I believe the "reform group" got nowhere useful. It's difficult to better a linguist like Jespersen and personally I see no great need to reform the language. I view the "reform group" as conlangers: change for the fun of it. No harm in conlanging but I don't think it helps promote IALs. Nov ialiste
Well, Petersen still saw room for change, and there really are reasons for it. Of course, since Novial allows alternatives on several points, this could ease phasing in an alternative to see if it might work. Conlanging, now that you mention it, does serve a purpose: look at Esperant'. Aliter
Several articles on Novial have been written in different languages now which is good. I wish people would translate the Novial wikibook so more people can study it in their own language. Thanks for your contribution. Nov ialiste 16:44, 17 September 2006 (UTC)Reply[reply]
Rather than your talk page, I expect there might be more effective locations to express that wish. <smiles> Aliter 00:34, 18 September 2006 (UTC)Reply[reply]
It would require a lot of audacity to ask people to translate a whole book about a relatively unknown IAL. Where specifically, though, would you suggest? Thanks for all your feedback. Nov ialiste 00:57, 18 September 2006 (UTC)Reply[reply]
Rather than asking for a translation you could ask for someone interested in Novial, willing to (help) translate. Just pick the largest languages without a Wikibook on Novial and ask on the Wikibook and Wikipedia community talk pages. Alternatively, you could try to find a novialist who speaks that language on the net, and ask for help translating the book. Aliter 23:21, 18 September 2006 (UTC)Reply[reply]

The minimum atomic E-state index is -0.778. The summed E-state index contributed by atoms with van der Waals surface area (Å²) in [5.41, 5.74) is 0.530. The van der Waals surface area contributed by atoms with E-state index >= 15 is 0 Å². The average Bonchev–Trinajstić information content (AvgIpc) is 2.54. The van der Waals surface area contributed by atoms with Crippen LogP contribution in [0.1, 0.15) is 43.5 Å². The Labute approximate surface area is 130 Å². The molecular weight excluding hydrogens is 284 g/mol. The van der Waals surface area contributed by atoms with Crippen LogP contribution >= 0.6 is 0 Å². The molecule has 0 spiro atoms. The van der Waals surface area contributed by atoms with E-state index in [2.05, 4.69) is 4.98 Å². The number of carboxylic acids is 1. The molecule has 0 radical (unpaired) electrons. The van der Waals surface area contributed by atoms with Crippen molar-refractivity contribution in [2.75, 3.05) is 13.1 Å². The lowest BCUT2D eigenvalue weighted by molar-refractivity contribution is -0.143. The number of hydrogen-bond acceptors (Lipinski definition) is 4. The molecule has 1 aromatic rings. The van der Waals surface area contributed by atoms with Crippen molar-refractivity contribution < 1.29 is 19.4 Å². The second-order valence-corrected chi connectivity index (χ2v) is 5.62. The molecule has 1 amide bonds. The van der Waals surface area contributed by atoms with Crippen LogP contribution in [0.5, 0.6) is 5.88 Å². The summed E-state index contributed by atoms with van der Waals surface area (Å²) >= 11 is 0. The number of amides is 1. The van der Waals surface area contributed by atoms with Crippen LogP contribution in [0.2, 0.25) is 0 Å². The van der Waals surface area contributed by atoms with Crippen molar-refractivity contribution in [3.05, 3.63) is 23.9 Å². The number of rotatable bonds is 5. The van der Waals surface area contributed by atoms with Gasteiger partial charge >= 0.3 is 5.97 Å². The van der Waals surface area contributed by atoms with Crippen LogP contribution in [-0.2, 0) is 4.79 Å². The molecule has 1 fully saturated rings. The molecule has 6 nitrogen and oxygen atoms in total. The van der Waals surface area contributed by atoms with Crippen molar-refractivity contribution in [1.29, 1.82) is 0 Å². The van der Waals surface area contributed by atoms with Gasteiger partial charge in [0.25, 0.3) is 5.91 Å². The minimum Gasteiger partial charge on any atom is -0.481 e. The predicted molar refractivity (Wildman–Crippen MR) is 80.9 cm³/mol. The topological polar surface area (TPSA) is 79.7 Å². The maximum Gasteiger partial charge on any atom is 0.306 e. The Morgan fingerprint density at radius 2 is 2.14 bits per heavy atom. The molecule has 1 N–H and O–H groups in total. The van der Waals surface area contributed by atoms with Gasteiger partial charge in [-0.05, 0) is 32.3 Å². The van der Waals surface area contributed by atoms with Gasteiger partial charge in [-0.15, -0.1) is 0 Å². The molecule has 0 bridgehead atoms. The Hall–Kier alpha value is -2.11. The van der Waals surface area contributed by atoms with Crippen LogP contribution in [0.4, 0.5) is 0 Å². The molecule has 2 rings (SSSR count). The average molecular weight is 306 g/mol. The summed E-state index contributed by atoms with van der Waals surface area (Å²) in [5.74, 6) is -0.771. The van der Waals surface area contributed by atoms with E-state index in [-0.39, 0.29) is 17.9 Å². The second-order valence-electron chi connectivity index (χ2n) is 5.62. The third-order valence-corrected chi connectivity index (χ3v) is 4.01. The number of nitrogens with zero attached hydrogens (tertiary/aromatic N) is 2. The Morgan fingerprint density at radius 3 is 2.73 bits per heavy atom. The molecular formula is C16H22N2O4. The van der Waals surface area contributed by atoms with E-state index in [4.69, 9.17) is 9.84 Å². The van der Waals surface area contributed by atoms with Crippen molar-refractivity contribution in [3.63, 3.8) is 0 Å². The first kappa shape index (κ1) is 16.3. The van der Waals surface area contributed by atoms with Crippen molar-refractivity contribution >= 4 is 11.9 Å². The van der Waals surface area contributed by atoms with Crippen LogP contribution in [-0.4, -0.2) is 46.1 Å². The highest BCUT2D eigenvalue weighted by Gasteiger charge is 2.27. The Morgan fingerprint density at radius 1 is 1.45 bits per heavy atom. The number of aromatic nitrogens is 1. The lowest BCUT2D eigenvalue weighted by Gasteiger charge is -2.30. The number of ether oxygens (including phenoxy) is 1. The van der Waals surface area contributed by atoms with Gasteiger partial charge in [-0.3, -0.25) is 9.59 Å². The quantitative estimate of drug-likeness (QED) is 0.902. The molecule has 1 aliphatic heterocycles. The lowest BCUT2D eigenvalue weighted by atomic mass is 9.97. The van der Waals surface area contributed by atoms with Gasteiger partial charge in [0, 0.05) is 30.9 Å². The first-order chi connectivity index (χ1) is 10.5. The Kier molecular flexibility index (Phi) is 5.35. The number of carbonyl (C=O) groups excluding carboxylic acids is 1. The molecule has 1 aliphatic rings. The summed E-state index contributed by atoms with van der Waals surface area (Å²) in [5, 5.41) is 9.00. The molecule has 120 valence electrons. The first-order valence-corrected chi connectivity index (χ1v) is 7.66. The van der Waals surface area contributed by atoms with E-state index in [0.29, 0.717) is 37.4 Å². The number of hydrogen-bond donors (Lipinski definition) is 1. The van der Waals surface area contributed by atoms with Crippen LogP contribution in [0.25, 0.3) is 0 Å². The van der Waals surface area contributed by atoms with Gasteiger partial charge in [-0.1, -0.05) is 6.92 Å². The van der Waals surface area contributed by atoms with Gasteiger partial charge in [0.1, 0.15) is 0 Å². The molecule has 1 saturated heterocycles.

Kurdish languageEdit

Please look here for the two sentences in the Kurdish language. --Bangin 15:14, 18 September 2006 (UTC)

Novial WikibookEdit

The problem with the English book, BTW, is that the introduction and chapter titles stress The Hound of the Baskerviles too much. The reader somewhat gets the impression anyone who doesn't know the entire book by heart will probably fail to understand the wikibook. You might want to mellow that a bit and mention a few times you're just borrowing small pieces of text from the book. It's also a problem when translating, of course: Should the translator opt for a native language source, which means the examples will be different, or for translating the text so it can then be translated again? Aliter
(Shouldn't somone with a username Nov ialiste Babel at least nov-p? <smiles>) Aliter 23:21, 18 September 2006 (UTC)Reply[reply]

Using national flags to denote languagesEdit

You might want to read this. -- Dissident 05:38, 29 September 2006 (UTC)Reply[reply]

The use of flags in association with languages is extremely widespread and familiar across the internet. If someone dislikes, for example, the use of the German flag with the German language they should ask whether indeed it should be called the German language. Similarly with the use of the UK flag. English is an official language in all parts of the UK (by common law) and the specifically English flags are not so well known worldwide.
I certainly did think about which flag to associate with the English language. Most of the English speakers around the world are used to such use of either the U.K. or U.S.A. flag (sometimes the 2 combined which doesn't look so good). If I were as pedantic as the author of that page (you?), I might use one of the English flags. However, that would be against the general internet convention and possibly perplex some people.
I let the translators choose which flag to associate. Interestingly the Latin translator chose the flag of the city of Rome, and he says his fellow Latin writers at the Latin Wikipedia had no problem with that association. If I had to choose myself I would have chosen the flag of the Vatican City because, if I am not mistaken, it is an official language there. Still, I now know what Rome's flag is along with a few others.